Update2: Now with pictures...

Pass Progress           inserts...   InstRecs (TheInt)  and updates...  UpdatePtrs (MyClass) 
----------------------              ------------------                  -----------------------
| => I1: Uses r0, r1 |              | InstRec for I1 |                  | r0: InstRec for I1* |
|    I2: Uses r0, r2 |              ------------------                  | r1: InstRec for I1* |
----------------------                                                  -----------------------

First the pass inserts an InstRec with info about I1. It also creates pointers to this new InstRec indexed by register number. r0 here is actually a vector of one element that points to the InstRec for I1, so that if r0 is ever encountered again in a subsequent instruction, InstRec for I1 will be updated.

Pass Progress           inserts...   InstRecs (TheInt)  and updates...  UpdatePtrs (MyClass) 
----------------------              ------------------                  -----------------------
|    I1: Uses r0, r1 |              | InstRec for I1 |                  | r0: InstRec for I1* |
| => I2: Uses r0, r2 |              | InstRec for I2 |                  |     InstRec for I2* |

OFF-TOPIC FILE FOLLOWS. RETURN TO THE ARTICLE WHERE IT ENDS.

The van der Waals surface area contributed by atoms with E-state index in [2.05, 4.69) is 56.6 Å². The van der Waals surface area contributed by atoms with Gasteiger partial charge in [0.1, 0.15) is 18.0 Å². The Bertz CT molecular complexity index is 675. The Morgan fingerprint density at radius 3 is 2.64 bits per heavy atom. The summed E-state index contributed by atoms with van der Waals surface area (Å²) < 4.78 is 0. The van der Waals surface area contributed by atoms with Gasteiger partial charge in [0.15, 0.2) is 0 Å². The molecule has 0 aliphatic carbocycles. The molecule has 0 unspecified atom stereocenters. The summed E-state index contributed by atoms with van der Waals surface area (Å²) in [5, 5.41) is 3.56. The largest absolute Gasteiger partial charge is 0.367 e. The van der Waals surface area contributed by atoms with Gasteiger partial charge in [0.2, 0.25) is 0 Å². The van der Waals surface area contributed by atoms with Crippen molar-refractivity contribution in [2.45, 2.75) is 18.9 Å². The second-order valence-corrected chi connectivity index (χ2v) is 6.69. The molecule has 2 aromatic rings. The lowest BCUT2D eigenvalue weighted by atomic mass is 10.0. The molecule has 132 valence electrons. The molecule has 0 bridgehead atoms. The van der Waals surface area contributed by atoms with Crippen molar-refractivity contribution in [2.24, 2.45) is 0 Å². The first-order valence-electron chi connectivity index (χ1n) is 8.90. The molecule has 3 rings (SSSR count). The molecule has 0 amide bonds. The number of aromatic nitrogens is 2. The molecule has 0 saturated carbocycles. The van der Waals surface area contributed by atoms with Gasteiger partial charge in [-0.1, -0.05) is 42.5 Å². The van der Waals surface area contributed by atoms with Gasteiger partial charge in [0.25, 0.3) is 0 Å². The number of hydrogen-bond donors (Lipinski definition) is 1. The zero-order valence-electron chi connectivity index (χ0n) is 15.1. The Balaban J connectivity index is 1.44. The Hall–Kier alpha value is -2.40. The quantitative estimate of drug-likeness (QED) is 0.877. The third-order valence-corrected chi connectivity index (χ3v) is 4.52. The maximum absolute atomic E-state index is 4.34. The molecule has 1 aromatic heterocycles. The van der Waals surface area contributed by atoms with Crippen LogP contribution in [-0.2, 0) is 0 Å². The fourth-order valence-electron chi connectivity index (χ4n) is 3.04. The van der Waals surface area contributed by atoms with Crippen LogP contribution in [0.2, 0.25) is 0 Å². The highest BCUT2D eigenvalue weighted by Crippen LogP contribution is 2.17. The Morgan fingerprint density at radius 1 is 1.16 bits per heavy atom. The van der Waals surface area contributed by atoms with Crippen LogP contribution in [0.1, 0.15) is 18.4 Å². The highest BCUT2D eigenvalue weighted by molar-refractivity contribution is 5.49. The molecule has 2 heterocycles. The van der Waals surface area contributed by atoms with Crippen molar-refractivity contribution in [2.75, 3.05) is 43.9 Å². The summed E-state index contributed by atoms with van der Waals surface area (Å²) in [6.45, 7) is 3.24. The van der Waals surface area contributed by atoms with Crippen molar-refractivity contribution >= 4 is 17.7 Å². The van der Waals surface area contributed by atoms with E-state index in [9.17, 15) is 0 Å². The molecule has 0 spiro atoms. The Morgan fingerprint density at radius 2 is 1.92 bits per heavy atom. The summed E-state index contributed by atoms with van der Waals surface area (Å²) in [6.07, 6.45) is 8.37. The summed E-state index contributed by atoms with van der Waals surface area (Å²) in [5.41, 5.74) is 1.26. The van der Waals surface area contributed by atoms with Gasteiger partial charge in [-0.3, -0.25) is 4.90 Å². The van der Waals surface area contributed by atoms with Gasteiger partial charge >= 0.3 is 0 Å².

----------------------              ------------------                  | r1: InstRec for I1* |
                                                                        | r2: InstRec for I2* |
                                                                        -----------------------

Similarly, the second entry will be inserted into InstRecs and pointers will be added to the UpdatePtrs structure. Since I2 uses r0, another InstRec pointer is pushed to the r0 vector. Not shown is this: when it is detected that I2 uses r0, the pass looks in the UpdatePtrs structure at the r0 vector of pointers, follows each pointer to their InstRec entry, and updates the InstRec with new info.

Hopefully that makes what I'm trying to do a little bit clearer. I've implemented the suggestion first proposed by @MerickOWA of using InstRec vector indices rather than InstRec pointers (since once the InstRecs are added to the array, they never move), and it seems to be working now.

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If you compile & run in Release, I think you'll find it isnt just the first one that's broken, but all of them. –  John Dibling Dec 1 '10 at 4:06